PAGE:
|Nyochembeng, Leopold -|
|Islam-Fardi, Nurul -|
Submitted to: Acta Horticulturae
Publication Type: Proceedings
Publication Acceptance Date: August 23, 2010
Publication Date: June 1, 2012
Citation: Sakhanokho, H.F., Rajasekaran, K., Sampson, B.J., Nyochembeng, L., Pounders Jr, C.T., Wedge, D.E., Islam-Fardi, N., Spiers, J.M. 2012. Induced polyploidy and mutagenesis of embryogenic cultures of ornamental giner (Hedychium J. Koenig). Acta Horticulturae. 935:121-128. Interpretive Summary: Hedychium (ornamental gingers or ginger lilies) are popular because of their showy and scented flowers, but they are mainly planted in the landscape because they are generally too tall to be grown as potted plants. Also, although Hedychium plants are much heralded for the diversity of their showy flowers, other desirable ornamental traits such as variegated foliage are lacking. Treatment of plants with the chemicals colchicine and oryzalin can lead to polyploidy or increased chromosome number, which is sometimes associated with reduced plant height. Treatment of plants with the mutagens sodium azide (NaN3) and ethylmethanesulphonate (EMS) can produce plants with variegated foliage. Therefore, a study was conducted to develop short and compact plants on the one hand and variegated plants on the other. In vitro cultures of Hedychium bousigonianum were subjected to various concentrations of colchicine or oryzalin, which led to increased chromosome numbers and the creation of dwarf forms for this species. Also, application of sodium azide to the hybrid Hedychium muluense x ‘White Starburst’ produced plants with variegated leaves. Hedychium muluense x ‘White Starburst’ is a dwarf plant, so the newly created plant is both dwarf and variegated.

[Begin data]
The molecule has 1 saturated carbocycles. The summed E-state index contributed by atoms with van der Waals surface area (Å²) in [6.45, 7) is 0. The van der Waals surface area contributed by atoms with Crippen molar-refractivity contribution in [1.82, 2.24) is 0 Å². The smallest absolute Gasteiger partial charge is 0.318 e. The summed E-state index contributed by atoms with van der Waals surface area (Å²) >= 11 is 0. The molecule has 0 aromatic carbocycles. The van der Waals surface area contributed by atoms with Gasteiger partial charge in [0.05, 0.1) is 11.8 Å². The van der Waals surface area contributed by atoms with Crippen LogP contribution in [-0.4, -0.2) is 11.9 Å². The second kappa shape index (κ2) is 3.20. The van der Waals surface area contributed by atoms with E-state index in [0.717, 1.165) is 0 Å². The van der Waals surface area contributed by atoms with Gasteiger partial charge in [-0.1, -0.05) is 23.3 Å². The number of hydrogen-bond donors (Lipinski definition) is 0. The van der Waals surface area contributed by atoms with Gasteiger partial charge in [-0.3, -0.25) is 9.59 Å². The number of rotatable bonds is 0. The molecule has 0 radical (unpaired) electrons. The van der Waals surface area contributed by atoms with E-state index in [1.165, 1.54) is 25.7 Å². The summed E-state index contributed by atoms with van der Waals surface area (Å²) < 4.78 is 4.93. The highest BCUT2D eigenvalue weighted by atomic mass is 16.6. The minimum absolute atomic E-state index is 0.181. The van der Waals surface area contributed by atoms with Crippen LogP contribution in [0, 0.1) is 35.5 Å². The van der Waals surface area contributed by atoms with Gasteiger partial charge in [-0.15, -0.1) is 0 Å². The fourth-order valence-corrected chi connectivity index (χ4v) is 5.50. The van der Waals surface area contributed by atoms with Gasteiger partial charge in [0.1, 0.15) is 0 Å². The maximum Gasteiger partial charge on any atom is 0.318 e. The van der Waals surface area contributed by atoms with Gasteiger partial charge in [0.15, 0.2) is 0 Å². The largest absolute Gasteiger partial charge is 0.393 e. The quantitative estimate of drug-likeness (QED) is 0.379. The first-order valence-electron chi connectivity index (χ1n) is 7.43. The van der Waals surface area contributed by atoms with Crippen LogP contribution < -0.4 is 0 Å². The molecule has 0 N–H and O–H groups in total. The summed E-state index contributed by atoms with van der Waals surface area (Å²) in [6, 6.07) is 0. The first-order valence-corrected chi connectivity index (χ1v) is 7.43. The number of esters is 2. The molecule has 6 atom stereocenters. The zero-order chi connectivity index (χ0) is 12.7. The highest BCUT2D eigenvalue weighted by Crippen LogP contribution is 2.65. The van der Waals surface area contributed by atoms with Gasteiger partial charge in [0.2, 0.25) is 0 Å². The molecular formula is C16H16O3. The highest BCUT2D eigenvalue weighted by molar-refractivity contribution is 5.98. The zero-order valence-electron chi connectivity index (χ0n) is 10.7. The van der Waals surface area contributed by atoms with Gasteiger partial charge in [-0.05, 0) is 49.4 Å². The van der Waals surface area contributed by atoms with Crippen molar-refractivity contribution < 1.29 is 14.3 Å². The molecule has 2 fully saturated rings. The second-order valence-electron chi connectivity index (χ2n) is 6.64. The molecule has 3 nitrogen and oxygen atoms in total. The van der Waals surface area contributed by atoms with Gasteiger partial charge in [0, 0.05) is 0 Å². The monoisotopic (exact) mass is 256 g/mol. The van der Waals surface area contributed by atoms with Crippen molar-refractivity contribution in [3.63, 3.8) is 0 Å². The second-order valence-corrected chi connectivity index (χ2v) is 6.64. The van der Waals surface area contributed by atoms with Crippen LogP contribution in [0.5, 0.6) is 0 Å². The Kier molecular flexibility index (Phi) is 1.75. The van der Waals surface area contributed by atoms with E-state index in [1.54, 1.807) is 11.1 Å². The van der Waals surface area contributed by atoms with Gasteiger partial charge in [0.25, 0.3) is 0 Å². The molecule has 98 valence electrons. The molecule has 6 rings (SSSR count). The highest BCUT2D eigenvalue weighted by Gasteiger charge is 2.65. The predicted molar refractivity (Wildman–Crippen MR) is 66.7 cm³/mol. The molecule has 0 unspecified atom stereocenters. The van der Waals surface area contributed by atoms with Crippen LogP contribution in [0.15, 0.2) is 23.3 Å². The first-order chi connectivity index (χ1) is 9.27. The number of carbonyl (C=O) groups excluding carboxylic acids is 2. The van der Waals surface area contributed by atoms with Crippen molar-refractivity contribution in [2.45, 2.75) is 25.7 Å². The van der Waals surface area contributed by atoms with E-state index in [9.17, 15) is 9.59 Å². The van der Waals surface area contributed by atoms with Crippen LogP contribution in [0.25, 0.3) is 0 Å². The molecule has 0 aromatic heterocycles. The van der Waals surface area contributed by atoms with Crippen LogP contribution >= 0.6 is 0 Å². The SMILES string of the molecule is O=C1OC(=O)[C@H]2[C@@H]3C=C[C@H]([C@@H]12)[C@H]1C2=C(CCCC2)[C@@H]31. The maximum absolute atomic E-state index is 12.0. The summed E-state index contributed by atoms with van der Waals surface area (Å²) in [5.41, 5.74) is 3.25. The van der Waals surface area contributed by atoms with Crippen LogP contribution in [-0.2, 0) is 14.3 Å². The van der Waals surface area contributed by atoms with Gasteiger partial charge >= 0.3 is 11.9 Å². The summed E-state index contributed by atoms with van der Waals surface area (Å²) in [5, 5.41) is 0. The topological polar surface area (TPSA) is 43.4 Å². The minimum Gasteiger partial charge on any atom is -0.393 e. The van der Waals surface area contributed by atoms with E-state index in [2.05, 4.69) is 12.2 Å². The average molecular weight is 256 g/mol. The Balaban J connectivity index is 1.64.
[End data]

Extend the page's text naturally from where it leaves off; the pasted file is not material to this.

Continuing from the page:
Technical Abstract: Hedychium J. Koenig is among the largest genera of Zingiberaceae. These plants are increasingly being used as ornamentals worldwide because of their diverse and showy, scented flowers. Hedychium plants are mainly planted in the landscape because they are generally too tall to be grown as potted plants. In 2004, a Hedychium breeding program was initiated at the USDA-ARS research station in Poplarville, Mississippi, where new and efficient tissue culture protocols were developed for micropropagation and other in vitro manipulations, including the induction of polyploidy and mutagenesis in selected cultivars and species. For example, polyploidy was successfully induced in several Hedychium hybrids and species, including H. bousigonianum, leading to the creation of dwarf forms of this species. Embryogenic calli from selected Hedychium species and hybrids were subjected to various concentrations of sodium azide (NaN3) and ethylmethane-sulphonate (EMS) to induce mutations. H. muluense × ‘White Starburst’ calli treated with 20 mM NaN3 for 6 hours produced variegated plants. However, no variegation was obtained with EMS treatments. These in vitro assisted breeding techniques are accelerating the development of new and improved Hedychium cultivars.